Yearly Archives: 2013

ADHD AND Success in College by Kim Champion, Ph.D.

Being diagnosed with Attention Deficit Hyperactivity Disorder (ADHD) definitely presents challenges with academics, but with some consideration, they can be overcome. Here are some simple ideas that may help you address the challenges of college life:

  1. Take inventory of your strengths. Having an awareness of your strengths allows you to maximize them to compensate for areas of weakness.
  2. Face your challenges head on. Identify what they are, prioritize the ones that are affecting your life the most, and then set up systems that work for you. For example, set reminders on your phone, make lists, set your phone up to receive email, create a simple spot to put all of your important papers. Remember that it is not a failure if a system starts to become less effective. Just like computers, over time we will need to update our systems.
  3. Don’t rely on your memory for details. When an assignment is given or an appointment made, put it on paper or in a task on your phone or computer right away.
  4. Take advantage of accommodations. If you have academic accommodations, make sure that your college is aware of them. Most schools require the student to initiate the use of accommodations, so remember to provide your professors with documentation of your accommodations (usually a letter written by your advisor or another administrator) at the beginning of each semester.
  5. Communicate. The more you communicate with your professors, the more likely they are to work with you. For example, a professor is much more likely to extend a deadline if you talk to him or her early in the process. But even if it is late in the process, communicate!
  6. Use available resources. Take advantage of services that your college offers. Many schools have writing centers, academic and ADHD coaches, counseling, and other services that can provide support and advisement.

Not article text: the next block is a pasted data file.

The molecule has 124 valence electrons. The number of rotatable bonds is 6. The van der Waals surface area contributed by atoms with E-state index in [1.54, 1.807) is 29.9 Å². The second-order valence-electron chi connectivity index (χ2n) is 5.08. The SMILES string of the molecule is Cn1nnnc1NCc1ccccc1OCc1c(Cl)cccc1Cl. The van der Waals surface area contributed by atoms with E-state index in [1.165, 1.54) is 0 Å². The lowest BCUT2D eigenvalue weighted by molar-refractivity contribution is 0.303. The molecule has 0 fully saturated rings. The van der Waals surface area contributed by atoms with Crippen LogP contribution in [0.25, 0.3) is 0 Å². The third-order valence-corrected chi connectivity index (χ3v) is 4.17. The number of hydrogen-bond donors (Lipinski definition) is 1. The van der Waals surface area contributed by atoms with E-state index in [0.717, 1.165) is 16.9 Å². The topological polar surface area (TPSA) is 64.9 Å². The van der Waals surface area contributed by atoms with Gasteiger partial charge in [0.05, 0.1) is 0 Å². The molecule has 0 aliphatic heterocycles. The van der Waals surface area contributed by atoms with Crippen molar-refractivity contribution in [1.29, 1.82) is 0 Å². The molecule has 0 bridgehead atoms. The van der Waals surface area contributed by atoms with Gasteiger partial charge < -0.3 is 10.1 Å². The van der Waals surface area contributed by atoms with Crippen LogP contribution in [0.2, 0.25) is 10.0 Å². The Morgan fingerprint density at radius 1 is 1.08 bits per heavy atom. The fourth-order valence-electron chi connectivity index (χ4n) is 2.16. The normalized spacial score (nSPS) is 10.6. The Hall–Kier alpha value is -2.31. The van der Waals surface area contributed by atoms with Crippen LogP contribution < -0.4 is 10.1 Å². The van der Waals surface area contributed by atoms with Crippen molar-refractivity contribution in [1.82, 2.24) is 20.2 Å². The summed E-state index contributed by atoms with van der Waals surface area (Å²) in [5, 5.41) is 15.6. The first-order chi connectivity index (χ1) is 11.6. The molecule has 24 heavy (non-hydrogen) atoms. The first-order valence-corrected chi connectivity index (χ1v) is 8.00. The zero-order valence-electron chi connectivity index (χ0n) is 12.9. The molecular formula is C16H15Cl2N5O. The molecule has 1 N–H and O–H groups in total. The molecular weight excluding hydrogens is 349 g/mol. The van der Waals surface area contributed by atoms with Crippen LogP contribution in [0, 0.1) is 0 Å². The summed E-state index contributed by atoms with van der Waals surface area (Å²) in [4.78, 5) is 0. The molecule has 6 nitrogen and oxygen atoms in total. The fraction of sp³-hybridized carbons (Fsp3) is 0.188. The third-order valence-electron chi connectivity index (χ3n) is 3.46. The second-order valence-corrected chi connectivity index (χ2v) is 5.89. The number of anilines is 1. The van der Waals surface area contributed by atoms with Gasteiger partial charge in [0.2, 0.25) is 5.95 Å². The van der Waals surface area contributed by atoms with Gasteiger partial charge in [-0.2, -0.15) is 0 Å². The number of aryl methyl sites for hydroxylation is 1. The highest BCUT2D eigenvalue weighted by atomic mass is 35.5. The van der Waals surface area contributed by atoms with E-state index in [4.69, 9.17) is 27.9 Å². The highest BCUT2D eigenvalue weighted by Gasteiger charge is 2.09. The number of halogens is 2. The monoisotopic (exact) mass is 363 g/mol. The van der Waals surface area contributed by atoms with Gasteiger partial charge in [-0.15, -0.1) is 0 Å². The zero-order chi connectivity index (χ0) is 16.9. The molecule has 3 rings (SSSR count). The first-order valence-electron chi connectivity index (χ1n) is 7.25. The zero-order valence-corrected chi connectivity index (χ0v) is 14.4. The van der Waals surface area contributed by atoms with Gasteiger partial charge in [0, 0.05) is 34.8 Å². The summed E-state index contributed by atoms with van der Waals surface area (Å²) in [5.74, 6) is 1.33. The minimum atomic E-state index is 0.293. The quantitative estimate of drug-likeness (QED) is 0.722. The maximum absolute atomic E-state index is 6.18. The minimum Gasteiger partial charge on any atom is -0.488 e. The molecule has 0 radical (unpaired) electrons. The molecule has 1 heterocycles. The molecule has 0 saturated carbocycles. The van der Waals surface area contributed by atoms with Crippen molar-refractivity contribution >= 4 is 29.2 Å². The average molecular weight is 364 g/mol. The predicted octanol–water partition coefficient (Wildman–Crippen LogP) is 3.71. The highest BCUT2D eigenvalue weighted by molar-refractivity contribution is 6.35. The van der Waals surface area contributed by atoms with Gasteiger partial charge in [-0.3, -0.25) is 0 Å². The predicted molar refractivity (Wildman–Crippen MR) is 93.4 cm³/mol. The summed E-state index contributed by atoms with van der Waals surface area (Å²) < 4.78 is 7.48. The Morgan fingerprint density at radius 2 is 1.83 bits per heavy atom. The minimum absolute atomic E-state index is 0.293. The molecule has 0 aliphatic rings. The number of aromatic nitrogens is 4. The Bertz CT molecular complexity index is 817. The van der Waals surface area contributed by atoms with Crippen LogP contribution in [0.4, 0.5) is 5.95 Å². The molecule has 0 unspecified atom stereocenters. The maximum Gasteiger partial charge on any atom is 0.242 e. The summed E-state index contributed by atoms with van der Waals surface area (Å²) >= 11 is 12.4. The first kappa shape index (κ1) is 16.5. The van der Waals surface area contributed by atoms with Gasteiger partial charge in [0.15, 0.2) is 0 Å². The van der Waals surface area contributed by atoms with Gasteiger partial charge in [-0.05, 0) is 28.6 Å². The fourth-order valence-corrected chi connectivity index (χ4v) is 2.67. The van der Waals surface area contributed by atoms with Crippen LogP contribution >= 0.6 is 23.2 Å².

7. Avoid avoiding. Avoidance is a favorite coping strategy of people with ADHD. It’s easy to fall into the trap of distracting yourself from situations that are confusing, difficult, or overwhelming. The shortcoming of this method of coping, though, is that the problem will still be there when you stop avoiding and will likely have grown.
  8. Get help quickly. If things start to feel out of control or you start to feel you may be failing classes, talk to someone quickly – don’t wait! The earlier you begin to problem solve, the more salvageable your semester is. Not sure who to talk to? Try your advisor, an academic coach, or your parents. Each of these people is invested in your success at school and may have fresh ideas for managing stumbling blocks.
  9. Celebrate successes. Don’t forget to enjoy when things go well. Celebrate even the small successes – setting up a system for yourself that works, handing in assignments on time, following through on a commitment. And definitely celebrate the big successes – like passing your classes!

More resources:

Hallowell, Edward M. and John J. Ratey. Answers to Distraction. New York: Pantheon Books; 1994.

Hallowell, Edward M. and John J. Ratey. Delivered from Distraction: Getting the Most out of Life with Attention Deficit Disorder. New York: Ballantine Books; 2005.

Hallowell, Edward M. and John J. Ratey. Driven To Distraction : Recognizing and Coping with Attention Deficit Disorder from Childhood Through Adulthood. New York: Touchstone; 1994.

Sarkis, Stephanie Moulton. Making the Grade with ADD. Oakland, CA: New Harbinger Publications, Inc.; 2008.

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